Tuesday, October 20, 2020

Wild West Sayings We Use Today, part 16

Rambunctious behavior, snobbery, horses, and practical jokes all enter into the newest installment in the "Wild West Sayings We Use Today" blog series. I’m happy to know you are enjoying reading these posts about the history of words. They are a lot of fun to research and write. Enjoy!

This post is brought to you by Janalyn Voigt. 

Wild West Sayings We Use Today, part 16


This term for a self-important, haughty person originally described rambunctious behavior—a use that has almost died out in modern times.

Hoity-toity is an example of a reduplicated phrase, with one word conveying the meaning and the other rhyming for emphasis. In this case, the now-defunct verb ‘hoit’ referred to indulging in riotousness. ‘Hoit’ (to romp, riot, or play the fool) evolved from ‘hoyden’ (an overbearing fool or rambunctious female lacking in manners).

The change in definition seems to have come from the pronunciation of ‘hoity’ as ‘heighty,’ lending the impression of haughtiness to the term.

Historical Reference: The riotous meaning for hoity-toity first appeared in the 1668 translation 
by Sir Roger L'Estrange of The Visions of Don Francisco de Quevedo Villegas: "The Widows I observ'd ... Chanting and Jigging to every Tune they heard, and all upon the Hoyty-Toyty, like mad Wenches of Fifteen." 

The term took on its present meaning around the mid-1800s. It is found in O'Keefe's Fontainebleau (1784): "My mother...was a fine lady, all upon the hoity-toities, and so, good for nothing."

Example: Wearing long evening gloves and pointing pinkies while sipping tea is all very hoity-toity. 

Hold Your Horses

This slang expression directs another person to calm down and be patient. The origins are unclear, and the practical use of this phrase before the idiom emerged complicate the matter. However, it’s likely that the slang had its genesis in America, where in the 1800s, ‘hosses’ was slang for horses. ‘Hold your hosses’ appeared many times in print in America, beginning in 1844. ‘Hold your horses’ didn’t arrive in the slang sense until the 1900s. The original version hasn’t died out, as I can testify. I’ve heard the phrase with ‘hosses.’

Historical Reference: The slang term first appeared in the September 1844 edition of The Picayune, a New Orleans newspaper: “Oh, hold your hosses, Squire. There’s no use gettin’ riled, no how.”

Example: “Hold your horses, son. I’m still deciding whether to let you drive the car tonight.”

The Jig is Up

When a ruse or practical joke is exposed, we say ‘the jig is up’ just like they did in the Wild West. However, this term probably hails from the Elizabethan period (mid-to-late 16th century). It derived from a slang expression, now defunct, that meant the same as today. I like it when slang begets slang, don’t you?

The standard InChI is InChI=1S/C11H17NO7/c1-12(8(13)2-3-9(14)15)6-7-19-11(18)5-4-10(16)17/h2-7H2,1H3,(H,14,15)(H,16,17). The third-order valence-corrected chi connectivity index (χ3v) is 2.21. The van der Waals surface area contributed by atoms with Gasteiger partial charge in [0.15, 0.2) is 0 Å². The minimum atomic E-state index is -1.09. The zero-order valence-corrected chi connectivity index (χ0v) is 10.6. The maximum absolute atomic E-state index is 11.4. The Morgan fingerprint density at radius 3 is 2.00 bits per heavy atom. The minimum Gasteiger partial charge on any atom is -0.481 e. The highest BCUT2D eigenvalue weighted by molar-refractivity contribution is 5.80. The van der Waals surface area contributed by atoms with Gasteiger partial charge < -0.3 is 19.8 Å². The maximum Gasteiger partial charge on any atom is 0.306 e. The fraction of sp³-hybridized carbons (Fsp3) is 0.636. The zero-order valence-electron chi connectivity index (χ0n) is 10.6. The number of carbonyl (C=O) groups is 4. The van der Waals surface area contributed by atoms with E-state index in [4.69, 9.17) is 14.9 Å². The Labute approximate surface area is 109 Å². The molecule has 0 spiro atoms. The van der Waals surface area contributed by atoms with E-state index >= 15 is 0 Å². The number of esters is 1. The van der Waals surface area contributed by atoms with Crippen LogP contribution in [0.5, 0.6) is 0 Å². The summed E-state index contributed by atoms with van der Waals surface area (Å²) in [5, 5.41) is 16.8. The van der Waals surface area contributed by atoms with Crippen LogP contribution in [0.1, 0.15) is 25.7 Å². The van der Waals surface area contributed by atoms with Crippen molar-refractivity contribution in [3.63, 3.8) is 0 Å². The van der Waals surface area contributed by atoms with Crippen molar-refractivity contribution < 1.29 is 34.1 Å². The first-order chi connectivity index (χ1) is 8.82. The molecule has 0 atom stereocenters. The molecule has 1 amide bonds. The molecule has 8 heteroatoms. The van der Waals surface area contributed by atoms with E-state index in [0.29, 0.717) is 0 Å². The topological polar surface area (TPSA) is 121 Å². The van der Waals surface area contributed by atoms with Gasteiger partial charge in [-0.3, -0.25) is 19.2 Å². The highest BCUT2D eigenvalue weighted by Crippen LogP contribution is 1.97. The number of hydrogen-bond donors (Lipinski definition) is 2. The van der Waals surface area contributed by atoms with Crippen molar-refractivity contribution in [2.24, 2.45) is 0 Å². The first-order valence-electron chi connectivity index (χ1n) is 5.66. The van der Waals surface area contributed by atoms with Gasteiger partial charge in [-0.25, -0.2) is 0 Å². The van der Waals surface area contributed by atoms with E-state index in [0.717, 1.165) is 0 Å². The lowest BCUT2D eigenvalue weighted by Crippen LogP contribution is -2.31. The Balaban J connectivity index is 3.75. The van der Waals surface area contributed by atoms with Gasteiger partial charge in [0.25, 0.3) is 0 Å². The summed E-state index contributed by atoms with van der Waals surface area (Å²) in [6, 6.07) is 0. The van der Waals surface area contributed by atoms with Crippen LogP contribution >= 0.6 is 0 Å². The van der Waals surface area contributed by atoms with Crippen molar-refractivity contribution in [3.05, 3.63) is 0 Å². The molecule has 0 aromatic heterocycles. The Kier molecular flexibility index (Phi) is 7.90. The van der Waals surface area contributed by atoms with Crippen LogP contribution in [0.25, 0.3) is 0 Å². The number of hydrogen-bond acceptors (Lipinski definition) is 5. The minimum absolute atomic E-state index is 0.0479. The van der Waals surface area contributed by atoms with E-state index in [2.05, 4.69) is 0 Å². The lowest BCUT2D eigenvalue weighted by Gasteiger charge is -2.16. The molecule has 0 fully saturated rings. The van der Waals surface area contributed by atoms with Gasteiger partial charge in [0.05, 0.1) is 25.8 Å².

Historical Reference: The Encyclopedia of Word and Phrase Origins by Robert Hendrickson (Facts on File, New York 1997) references the Elizabethan era connection.

Example: “The jig is up! You’re not fooling anyone by passing off a sweet potato pie for a pumpkin one.” 

Thanks as ever for joining me in celebrating the history of words. So tell me, can you name any other words that are probably reduplications? (Another example is helter skelter.) Have you ever heard someone say 'hosses' for 'horses'? Have you ever been found out in a practical joke?  

About Janalyn Voigt

Janalyn Voigt fell in love with literature at an early age when her father read chapters from classics as bedtime stories. When Janalyn grew older, she put herself to sleep with tales "written" in her head. Today Janalyn is a storyteller who writes in several genres. Romance, mystery, adventure, history, and whimsy appear in all her novels in proportions dictated by their genre. Janalyn Voigt is represented by Wordserve Literary.

Learn more about Janalyn, read the first chapters of her books, subscribe to her e-letter, and join her reader clubs at http://janalynvoigt.com.

Montana Gold Series

Based on actual historical events during a time of unrest in America, the Montana gold series explores faith, love, and courage in the wild west.


  1. Thank you for another wonderful post! I've heard of all of these sayings and used all but "the jig is up". And I have heard of "hosses" used as "horses" but more for making fun. Would "mish mash" be a reduplication? Probably not, but now you've got me thinking!

  2. Hi, Connie! You are on to something with 'mish mash.' It is a reduplication of 'mash.' Well done!